Domestic abuse and gender based violence victims who work for Neath Port Talbot Council could get up to five days’ paid “Safe Leave” if councillors approve a proposed new policy.
Under the policy, to be discussed by members of the authority’s Personnel Committee on December 2nd, Council staff under pressure from gender based violence or domestic abuse would be able to take time off to get the help and support they need for themselves and their families.
If adopted, Neath Port Talbot Council’s “Safe Leave” scheme would be one of the first of its kind in Europe and the UK. South Ayrshire Council implemented a Safe Leave policy earlier this year, the Scottish authority giving Neath Port Talbot valuable help and guidance over the scheme.
The proposal for Neath Port Talbot Council is that Safe Leave will be available to employees experiencing gender based violence or domestic abuse for reasons including but not limited to:
* Seeking Safe Housing
* Visiting legal advisors or support agencies for re-housing,
* Making alternative childcare arrangements, including meetings with schools, or other relevant appointments.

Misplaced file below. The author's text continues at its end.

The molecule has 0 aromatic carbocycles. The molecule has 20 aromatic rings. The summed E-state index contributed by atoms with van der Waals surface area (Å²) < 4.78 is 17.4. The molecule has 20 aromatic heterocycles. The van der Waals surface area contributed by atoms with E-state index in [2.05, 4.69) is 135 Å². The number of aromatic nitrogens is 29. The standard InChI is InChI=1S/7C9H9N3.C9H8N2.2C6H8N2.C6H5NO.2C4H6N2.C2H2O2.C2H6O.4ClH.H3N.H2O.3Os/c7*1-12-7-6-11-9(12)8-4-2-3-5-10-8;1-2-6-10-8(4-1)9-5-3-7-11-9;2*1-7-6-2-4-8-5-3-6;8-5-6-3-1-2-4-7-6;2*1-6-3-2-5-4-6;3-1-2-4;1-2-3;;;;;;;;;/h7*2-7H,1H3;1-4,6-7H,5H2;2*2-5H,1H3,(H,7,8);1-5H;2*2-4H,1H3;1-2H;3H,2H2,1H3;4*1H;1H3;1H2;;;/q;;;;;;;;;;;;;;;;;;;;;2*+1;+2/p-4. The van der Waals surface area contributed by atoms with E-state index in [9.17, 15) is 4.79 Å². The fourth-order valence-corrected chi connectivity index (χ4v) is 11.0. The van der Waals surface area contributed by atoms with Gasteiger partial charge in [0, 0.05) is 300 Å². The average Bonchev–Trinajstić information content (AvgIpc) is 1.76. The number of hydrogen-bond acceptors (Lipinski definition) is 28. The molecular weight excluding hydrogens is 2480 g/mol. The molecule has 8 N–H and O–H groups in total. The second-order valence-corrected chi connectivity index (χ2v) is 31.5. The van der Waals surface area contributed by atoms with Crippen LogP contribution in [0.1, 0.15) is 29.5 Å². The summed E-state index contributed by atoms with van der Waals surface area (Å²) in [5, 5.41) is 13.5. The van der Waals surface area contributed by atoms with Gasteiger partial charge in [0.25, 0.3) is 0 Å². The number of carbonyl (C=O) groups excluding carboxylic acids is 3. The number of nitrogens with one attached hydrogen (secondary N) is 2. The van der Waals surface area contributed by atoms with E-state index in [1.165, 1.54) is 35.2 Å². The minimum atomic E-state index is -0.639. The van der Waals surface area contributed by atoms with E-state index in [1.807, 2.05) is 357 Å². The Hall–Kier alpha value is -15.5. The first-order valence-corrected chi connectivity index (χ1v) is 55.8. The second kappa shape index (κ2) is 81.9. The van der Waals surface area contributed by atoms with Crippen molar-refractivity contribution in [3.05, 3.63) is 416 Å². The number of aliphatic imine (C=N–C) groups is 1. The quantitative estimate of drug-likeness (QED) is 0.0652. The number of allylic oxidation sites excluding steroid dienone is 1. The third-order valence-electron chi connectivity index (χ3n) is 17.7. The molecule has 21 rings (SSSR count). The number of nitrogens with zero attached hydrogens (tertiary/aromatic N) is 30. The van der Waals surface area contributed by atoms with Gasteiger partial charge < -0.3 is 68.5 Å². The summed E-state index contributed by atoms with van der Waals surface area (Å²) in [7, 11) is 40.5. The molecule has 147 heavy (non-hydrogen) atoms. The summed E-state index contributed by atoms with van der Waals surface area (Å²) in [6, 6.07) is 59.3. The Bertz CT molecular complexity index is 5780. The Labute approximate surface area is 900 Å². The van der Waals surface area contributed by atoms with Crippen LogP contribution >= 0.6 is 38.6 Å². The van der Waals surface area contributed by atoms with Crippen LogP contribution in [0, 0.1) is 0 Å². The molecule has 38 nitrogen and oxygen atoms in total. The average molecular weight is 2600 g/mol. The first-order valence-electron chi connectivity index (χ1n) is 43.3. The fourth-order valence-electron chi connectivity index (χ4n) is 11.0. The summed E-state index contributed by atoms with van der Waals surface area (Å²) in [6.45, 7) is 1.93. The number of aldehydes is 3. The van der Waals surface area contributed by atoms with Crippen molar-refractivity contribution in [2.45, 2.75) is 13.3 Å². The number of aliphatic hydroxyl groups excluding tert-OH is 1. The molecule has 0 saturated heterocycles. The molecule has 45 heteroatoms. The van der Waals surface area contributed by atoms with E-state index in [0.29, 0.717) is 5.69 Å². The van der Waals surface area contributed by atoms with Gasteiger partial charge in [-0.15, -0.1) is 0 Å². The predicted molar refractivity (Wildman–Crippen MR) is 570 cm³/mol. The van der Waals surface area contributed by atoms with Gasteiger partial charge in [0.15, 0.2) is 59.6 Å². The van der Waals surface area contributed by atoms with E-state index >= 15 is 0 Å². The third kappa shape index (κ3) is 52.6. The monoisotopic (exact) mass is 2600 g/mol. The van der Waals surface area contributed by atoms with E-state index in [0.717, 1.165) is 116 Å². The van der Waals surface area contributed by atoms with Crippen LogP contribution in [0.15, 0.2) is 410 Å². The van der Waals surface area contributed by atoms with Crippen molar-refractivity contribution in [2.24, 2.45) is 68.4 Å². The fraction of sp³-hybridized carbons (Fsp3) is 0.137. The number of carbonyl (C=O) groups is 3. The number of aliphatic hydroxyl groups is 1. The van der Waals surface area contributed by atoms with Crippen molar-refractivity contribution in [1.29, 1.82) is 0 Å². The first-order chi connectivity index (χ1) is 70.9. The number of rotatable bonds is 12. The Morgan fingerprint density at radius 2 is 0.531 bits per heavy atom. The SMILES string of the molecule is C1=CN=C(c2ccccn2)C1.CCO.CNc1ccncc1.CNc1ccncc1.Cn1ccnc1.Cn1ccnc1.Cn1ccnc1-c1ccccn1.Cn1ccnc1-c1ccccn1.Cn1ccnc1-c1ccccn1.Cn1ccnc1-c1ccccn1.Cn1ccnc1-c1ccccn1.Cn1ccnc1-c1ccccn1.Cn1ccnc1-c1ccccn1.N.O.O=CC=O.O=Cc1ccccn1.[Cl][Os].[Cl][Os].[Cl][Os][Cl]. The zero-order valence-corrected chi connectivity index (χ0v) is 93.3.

In addition to the proposed safe leave provision, managers may also receive requests for time off work from employees who are experiencing gender based violence or domestic abuse /violence to arrange appointments during the normal working day.
Under the new policy, these requests should be treated sympathetically in accordance with existing Council Policies.
Such appointments might including attending medical appointments and counselling, attending legal proceedings or receiving legal advice, making alternative childcare arrangements and going to meetings with schools.
Cllr Doreen Jones, Neath Port Talbot Council’s Cabinet Member for Corporate Services and Equality said: ”This is a very important issue. While someone may be smiling on the outside, on the inside they may be suffering and this could go some way towards helping some of our staff at a very difficult time.”
The proposal, if adopted, would be an extension of the Council’s existing Domestic Abuse Policy that aims to support workers experiencing gender based violence and/or domestic abuse and to raise awareness of gender based violence and domestic abuse.
A report to the Personnel Committee by Council Head of Human Resources Sheenagh Rees said: “There are a number of supportive options that could be backed by managers along with the provisions set out by the policy such as a temporary negotiated change in hours/times of work, where requested by employees experiencing gender based violence or domestic abuse/violence.
“Other schemes to be considered (among others) are a rehabilitation scheme, reduced hours working, flexible working, term time working, compressed hours, parental leave, annual leave and unpaid leave.”
The proposed Neath Port Talbot Council Safe Leave scheme follows New Zealand’s world leading Victims’ Protection Bill which was introduced in 2017 and requires employers to give victims of domestic violence a set amount of leave, separate from annual holiday and sick leave.